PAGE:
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4 Overlooked Tax Tips For Small Business

[ 0 ] Feb. 14, 2014 | SBO Editor

Tax tip

This tax season, there are several ways to make sure your small business doesn’t pay Uncle Sam more than it absolutely must. Here are some of the top overlooked tax tips, business deductions and credits small business owners should keep in mind for 2013, according to Jessie S. Seaman, who leads the business tax team at the Tax Defense Network (www.taxdefensenetwork.com).

Tax Tip 1.     Home-based businesses: Working from home allows for the home office deduction, but it also allows for travel expenses if the home is the “place of business.” When you leave home (principal place of business) and travel to different locations for business purposes, all the travel is deductible. Be sure to keep a log and records so the standard mileage rate or actual expenses may be taken. Don’t overlook any part of this tax tip.

Tax Tip 2.     Sales tax: State sales tax, especially on big-ticket purchases like vehicles and equipment, is fully deductible. This is an often overlooked tax tip.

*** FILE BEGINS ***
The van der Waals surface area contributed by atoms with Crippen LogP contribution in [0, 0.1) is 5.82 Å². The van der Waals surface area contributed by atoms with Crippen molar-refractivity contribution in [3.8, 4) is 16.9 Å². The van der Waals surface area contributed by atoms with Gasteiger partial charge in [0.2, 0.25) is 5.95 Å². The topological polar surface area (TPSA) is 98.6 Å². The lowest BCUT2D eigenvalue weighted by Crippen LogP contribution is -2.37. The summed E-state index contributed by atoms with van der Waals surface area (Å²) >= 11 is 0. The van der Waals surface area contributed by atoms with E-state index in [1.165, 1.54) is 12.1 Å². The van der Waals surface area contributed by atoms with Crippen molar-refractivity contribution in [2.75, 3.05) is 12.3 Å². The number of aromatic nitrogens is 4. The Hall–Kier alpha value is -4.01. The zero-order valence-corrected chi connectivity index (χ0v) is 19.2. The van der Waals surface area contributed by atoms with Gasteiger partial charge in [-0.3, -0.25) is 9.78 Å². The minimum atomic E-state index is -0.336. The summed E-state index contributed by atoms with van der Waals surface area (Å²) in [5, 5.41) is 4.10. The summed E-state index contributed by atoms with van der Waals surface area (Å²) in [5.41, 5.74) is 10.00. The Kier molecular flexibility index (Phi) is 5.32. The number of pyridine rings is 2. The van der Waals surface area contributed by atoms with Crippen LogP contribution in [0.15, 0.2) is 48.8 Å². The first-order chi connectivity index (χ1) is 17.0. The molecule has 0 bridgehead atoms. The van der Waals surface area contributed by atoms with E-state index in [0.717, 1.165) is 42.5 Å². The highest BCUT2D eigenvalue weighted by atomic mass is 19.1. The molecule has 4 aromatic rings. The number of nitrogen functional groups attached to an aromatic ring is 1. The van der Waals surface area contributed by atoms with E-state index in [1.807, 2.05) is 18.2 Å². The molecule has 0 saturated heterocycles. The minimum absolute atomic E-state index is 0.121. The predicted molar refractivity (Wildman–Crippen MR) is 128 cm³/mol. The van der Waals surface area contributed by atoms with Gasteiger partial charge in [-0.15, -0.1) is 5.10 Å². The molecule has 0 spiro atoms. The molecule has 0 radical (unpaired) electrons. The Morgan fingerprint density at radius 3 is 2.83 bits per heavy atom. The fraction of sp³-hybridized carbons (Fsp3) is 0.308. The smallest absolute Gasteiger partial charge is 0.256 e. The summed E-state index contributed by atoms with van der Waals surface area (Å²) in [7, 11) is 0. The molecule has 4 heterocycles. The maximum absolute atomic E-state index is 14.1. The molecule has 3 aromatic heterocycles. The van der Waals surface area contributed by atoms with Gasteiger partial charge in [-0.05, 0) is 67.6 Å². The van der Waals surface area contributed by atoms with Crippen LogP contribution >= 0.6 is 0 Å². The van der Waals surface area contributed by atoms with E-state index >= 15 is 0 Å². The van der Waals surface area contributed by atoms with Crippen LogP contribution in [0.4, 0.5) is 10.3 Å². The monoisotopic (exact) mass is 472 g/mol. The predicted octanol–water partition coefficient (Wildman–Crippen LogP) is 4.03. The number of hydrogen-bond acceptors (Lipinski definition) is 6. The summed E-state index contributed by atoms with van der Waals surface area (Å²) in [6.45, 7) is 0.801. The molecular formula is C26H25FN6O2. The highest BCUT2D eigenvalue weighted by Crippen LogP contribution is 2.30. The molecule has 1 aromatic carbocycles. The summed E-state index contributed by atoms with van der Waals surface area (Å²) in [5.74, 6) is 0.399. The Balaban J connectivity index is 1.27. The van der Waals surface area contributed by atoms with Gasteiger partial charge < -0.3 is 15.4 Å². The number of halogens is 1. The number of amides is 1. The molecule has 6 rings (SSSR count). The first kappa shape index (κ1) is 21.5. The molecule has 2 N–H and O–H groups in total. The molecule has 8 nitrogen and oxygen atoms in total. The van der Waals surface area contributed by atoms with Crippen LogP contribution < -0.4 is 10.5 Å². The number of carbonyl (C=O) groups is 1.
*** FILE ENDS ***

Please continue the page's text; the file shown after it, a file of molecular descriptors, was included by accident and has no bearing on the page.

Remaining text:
Tax Tip 3.     Interest and bank fees: Businesses can write off interest paid on credit cards, loans, overdue bills or account payables, and even bank fees such as nonsufficient funds fees or monthly surcharges. Make sure you take advantage of this tax tip.

Tax Tip 4.     Hiring veterans: The “Work Opportunity Credit” is not a deduction because it does not reduce “income”; it actually reduces the final tax bill, dollar for dollar. The credit is available to businesses that hire veterans for the first time. (There are additional guidelines that must be looked at to determine how much the credit is for, such as how long did the vet receive unemployment compensation? Is the vet disabled? etc.) Employers must file Form 8850 with their state agency (typically within 28 days of hiring the veteran) to get certification. Contact the IRS at www.irs.gov/ if you need clarification on this tax tip.

Remember, tax rates for people with higher incomes ($440,000 for a single person or $450,000 for married filing jointly) increase to 39.6 percent, Seaman says, so be sure to take all the deductions the business needs to stay below this income limit. The income limit is for individual taxpayers, but most small business owners pay the income tax on all net profit.

Jessie is a certified enrolled agent and teaches business law at the University of Phoenix’s business master’s program. Jessie received her law degree from Florida Coastal School of Law and is a member of the Florida Bar Tax Section.

The Tax Defense Network’s team of licensed tax professionals, enrolled agents, attorneys and CPAs has resolved more than $120 million in tax debt. The Tax Defense Network is A+ rated by the Better Business Bureau. Learn more about the Tax Defense Network at www.facebook.com/taxdefensenetwork or www.twitter.com/taxdefense.

 

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Category: Features